What an exciting adventure for both groups! To see what kind of weather they were encountering, I obtained a radiosonde sounding at nearby Hilo, which is located on the east side of the island of Hawaii and east of Mauna Kea. Winds in the sounding were out of the east at 6-12 knots (3-6 meters per second, slightly higher than 6-12 miles per hour,), so the sounding was roughly upwind of the mountain. The students who rode to the top of Mauna Kea wrote that the temperature was at most 3.9 degrees Celsius; slightly warmer than the 2.6 degrees reported during the previous night, but not much.
The time of the sounding was 2:00 a.m. local standard time (3 a.m. local daylight time), so the temperatures the students on the ground would have been somewhat warmer due to daytime heating. If the air upstream of Mauna Kea were cooler than on the mountain at the same height, what effect would strong winds have on the daytime warming of the mountain? How about if the winds were calm?
Astronomers like to observe from Mauna Kea because of the clear, dry air as well as distance from light pollution. (For more about light pollution, see GLOBE at Night). Clouds of course block their view of the sky. But even humid air affects their ability to observe (astronomers look at the sky not only using visible light but also longer wavelengths, where water vapor interferes). Also, the air is very stable, which reduces turbulence overhead, so that astronomers can observe in more detail. (Have you ever seen how images in the distance “shimmer” when you look at them across a hot parking lot on a summer day? The turbulent eddies bend the light going through them slightly, creating the shimmering effect. Itâ€™s fun to watch but not very good if you want a sharp image of a building on the other side of the parking lot.)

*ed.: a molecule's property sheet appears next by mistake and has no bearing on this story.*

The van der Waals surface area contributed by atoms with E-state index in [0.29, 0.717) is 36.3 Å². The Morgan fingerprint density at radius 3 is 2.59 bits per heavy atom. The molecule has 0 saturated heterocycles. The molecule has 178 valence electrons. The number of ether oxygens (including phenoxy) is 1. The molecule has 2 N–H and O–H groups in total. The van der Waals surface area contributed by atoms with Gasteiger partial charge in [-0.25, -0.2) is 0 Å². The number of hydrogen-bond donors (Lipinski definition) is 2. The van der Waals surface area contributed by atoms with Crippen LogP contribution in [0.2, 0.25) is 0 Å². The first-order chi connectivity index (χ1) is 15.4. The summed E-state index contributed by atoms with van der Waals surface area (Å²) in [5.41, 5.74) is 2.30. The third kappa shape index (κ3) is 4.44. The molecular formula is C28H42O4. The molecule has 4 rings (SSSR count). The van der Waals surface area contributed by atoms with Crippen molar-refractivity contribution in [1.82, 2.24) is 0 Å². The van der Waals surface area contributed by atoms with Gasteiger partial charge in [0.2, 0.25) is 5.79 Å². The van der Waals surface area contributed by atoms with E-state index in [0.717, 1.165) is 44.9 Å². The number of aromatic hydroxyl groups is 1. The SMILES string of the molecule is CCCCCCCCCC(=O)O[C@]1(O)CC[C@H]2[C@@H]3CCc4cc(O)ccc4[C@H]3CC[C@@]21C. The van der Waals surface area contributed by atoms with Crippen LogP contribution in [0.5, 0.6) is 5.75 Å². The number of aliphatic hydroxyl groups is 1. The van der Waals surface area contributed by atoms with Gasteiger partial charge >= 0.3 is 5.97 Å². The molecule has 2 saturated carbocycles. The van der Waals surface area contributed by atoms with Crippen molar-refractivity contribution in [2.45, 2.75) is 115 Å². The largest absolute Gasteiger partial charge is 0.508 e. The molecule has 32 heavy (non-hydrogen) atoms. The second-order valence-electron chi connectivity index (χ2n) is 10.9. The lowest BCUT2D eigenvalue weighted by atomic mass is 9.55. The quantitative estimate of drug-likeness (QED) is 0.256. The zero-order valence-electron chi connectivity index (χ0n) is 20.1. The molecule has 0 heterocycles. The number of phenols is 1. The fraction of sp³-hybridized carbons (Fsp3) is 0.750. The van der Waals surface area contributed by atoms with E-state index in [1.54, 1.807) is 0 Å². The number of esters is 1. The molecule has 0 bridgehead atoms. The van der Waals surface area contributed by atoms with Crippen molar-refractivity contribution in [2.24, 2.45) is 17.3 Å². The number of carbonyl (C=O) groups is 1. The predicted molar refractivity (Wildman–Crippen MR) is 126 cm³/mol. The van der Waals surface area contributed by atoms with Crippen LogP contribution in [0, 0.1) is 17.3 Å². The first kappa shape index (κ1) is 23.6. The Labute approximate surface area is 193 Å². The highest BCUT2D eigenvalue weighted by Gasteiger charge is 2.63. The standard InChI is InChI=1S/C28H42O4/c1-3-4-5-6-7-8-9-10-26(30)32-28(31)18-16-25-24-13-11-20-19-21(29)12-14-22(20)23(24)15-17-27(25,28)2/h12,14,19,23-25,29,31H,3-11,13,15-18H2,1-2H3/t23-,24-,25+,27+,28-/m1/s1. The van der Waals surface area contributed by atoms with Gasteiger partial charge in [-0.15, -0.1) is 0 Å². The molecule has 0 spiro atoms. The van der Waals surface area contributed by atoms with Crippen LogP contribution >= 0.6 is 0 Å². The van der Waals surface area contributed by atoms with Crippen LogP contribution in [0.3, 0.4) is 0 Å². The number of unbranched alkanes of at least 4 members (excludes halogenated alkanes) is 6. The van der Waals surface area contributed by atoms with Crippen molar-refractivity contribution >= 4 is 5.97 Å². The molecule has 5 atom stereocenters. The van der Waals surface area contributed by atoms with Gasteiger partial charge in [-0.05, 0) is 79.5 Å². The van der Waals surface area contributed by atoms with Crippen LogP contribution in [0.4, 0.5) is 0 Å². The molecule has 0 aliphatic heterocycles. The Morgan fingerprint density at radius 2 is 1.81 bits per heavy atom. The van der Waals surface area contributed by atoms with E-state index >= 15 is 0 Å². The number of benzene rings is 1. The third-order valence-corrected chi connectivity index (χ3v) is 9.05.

In addition to having to work to go uphill, the students were probably having some trouble hiking because of the altitude. Taking the sounding, I calculated the air density. By the time they reached the cabin, the air density, and hence the amount of oxygen available, was 85 per cent of the sea level value.